"An exasperated Neil Parish, chair of the Environment, Food and Rural Affairs (EFRA) Committee, who tabled the other amendment [seeking to ensure new post-Brexit trade agreements do not permit imports produced to lower standards than in place here that was rejected by the conservative MPs], suggested we were being ‘led up the garden path’ by Government. It is no good being told, “Don’t put it in the Agriculture Bill; put it in the Trade Bill.” When we try to put it in the Trade Bill, it will be out of scope. We are being led down the garden path—we really are —and it is time for us to stand up and be counted he said.

Now, garden paths can go up as well as down, but the implication is that you consider that the Government is seeking to deceive you and fellow MPs.

Is this correct? If so, It would be a sad day that the only objective this Government can claim to have successfully achieved is that it has misled Members of Parliament over the protections that ensure the safety of the food we eat.

Dear Mel Stride
I am writing to you as my constituency MP because I am extremely concerned about how the Covid 19 virus is quite understandably pre occupying both the Government and the Civil Service at the expense of other matters. Therefore it has become a major distraction to the highly important negotiations of a vital trade agreement with the European Union and the impending deadline of the end of the current transitional period at the end of December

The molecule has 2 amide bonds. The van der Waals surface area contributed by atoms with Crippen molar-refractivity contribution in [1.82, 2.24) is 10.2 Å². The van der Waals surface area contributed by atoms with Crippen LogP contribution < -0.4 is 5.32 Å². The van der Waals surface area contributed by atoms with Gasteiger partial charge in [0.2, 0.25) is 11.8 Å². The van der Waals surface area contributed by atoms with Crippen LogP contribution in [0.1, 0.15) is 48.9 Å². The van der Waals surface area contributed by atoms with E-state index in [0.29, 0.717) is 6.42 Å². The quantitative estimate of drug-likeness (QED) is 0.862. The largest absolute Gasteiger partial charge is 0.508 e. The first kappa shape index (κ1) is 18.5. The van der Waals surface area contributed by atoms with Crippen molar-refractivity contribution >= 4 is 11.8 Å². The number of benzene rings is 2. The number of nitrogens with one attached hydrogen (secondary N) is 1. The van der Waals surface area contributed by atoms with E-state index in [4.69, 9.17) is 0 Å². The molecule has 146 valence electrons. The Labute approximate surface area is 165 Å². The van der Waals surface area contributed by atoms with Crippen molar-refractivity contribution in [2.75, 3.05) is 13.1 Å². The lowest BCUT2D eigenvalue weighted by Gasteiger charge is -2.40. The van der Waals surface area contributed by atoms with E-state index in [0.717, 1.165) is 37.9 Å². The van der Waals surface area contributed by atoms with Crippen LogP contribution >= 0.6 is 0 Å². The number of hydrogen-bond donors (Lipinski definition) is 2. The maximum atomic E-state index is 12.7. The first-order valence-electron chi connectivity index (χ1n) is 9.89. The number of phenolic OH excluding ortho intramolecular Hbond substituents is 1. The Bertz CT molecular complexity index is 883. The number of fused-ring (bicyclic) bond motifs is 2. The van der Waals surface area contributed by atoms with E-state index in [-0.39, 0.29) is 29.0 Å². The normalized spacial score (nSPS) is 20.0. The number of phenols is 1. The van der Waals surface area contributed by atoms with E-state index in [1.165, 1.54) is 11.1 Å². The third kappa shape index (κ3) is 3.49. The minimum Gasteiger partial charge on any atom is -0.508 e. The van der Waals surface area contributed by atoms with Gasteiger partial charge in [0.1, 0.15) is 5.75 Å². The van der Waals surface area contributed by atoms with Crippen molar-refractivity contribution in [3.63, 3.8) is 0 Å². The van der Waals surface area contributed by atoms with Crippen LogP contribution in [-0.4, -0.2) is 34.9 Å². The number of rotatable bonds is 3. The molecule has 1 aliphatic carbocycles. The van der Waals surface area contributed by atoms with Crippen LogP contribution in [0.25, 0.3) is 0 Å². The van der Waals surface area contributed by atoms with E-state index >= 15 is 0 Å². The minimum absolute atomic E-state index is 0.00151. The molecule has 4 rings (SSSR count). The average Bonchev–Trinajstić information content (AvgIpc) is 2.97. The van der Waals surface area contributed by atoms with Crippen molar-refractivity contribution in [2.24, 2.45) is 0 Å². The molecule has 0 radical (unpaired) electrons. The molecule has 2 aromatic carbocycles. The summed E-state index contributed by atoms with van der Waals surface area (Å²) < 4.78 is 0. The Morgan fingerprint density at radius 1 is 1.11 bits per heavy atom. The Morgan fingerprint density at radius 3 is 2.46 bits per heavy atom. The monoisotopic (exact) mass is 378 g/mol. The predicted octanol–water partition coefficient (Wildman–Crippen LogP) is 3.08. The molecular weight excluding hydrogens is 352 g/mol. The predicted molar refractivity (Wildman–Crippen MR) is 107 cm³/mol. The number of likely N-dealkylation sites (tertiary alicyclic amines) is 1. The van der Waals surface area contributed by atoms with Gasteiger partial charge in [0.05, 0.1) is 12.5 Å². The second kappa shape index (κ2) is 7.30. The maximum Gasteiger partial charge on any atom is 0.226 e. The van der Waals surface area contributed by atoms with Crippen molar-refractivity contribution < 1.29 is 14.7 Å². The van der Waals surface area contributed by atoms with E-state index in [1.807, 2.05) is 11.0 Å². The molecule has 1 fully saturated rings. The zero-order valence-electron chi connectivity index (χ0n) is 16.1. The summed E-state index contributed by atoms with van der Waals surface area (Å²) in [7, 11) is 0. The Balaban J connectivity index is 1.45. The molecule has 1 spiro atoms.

We already are aware of devastating effect of the Covid 19 virus on the British economy. The recent OECD report predicts an 11.5% contraction in the year ahead and that the UK will be negatively effected more than any other developed economy. Therefore it is vital that we achieve a satisfactory trade agreement with the EU to allow a continuation of smooth customs free
movement of components and products used in manufacturing industry especially in the automotive and aerospace industries. My son is a Manager at Jaguar Land Rover, who calculate that without a satisfactory EU/UK trade agreement, their costs will increase by £500 million annually. This of course will extend over many areas of British industry from Nissan to Airbus Industries to name but a few.
 
Likewise the effects on UK agriculture for a no deal settlement could also be devastating. We have had assurances from your Government, that the highest standards quality of British food and animal welfare be maintained and even enhanced upon exit from the EU. I now read, that we shall have to acquiesce to having chlorine washed chicken and hormone raised beef at the insistence of US agribusiness, as part of a negotiated trade agreement with the USA. This of course will have a very adverse effect on British farming, as well as a lowering of standards on the quality of food on our plates.